MHP's Libby Murphy, Deputy Director of Policy, gives an overview of what happened on election day and what's in store for 2021 at the Minnesota Legislature. 

Minnesota voters opted for two more years of divided government. Republicans retain control of the Senate while Democrats hold onto their majority in the House.  

While some key Senate races are still being tallied, we expect the Senate GOP to maintain its 35-32 majority or a reduced 34-33 majority. House Republicans picked up six seats, reducing the DFL’s 2020 75-59 majority to 69-65.  House Republicans picked up a number of seats in suburban and rural districts and some DFL seats were replaced by more progressive successors. The new composition has the potential to further exacerbate existing rural-urban divides.  

Last week, party caucuses in each chamber met to elect their leadership. Here, again, Minnesotans will experience status quo. House DFLers reelected Melissa Hortman as Speaker of the House and Ryan Winkler as House Majority Leader.  House Republicans reelected Kurt Daudt as their House Minority Leader. In the Senate, Republicans reelected Paul Gazelka as their Majority Leader and Democrats reelected Susan Kent as their Minority Leader.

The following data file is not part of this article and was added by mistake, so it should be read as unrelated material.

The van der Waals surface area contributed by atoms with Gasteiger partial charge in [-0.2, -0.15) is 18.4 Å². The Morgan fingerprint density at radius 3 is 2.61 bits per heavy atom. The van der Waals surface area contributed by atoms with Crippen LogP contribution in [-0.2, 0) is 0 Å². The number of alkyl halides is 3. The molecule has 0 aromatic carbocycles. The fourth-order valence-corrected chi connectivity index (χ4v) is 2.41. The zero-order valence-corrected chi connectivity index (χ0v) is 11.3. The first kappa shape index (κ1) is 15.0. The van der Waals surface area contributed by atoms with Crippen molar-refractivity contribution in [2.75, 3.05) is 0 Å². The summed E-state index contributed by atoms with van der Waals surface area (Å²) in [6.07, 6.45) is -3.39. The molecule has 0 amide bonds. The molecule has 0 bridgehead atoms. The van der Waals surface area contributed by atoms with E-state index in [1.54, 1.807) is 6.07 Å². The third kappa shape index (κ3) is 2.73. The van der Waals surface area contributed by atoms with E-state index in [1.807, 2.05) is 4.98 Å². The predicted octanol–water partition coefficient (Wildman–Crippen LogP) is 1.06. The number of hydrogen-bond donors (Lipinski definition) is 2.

Facing a pandemic, a big budget deficit, redistricting and a host of other issues, pundits expect a lot of tensions going into the 2021 session. With such close margins in both chambers, lawmakers will have to overcome existing fraught political dynamics and work across the aisle to pass a budget. But Minnesotans may need patience when it comes to getting much else done. House Speaker Hortman, Senate Majority Leader Gazelka and Governor Walz have all acknowledged that the coming year will be more difficult than previous years but have expressed optimism that despite disagreements on policy and budgeting, lawmakers and the Governor will have a productive working relationship. 

The roughly $4 billion budget deficit amidst the ongoing pandemic will dominate the 2021 session. Lawmakers will need to make extremely tough choices. While Democrats will look to sources of new revenues, Republicans will likely focus on identifying perceived inefficiencies to cut.  

Cooperation could prove difficult as Republicans and Governor Walz continue to disagree over the governor’s use of executive powers. Republicans ousted two commissioners in summer special sessions. The Senate GOP could continue to exert their power to remove commissioners in an effort to check the governor’s agenda.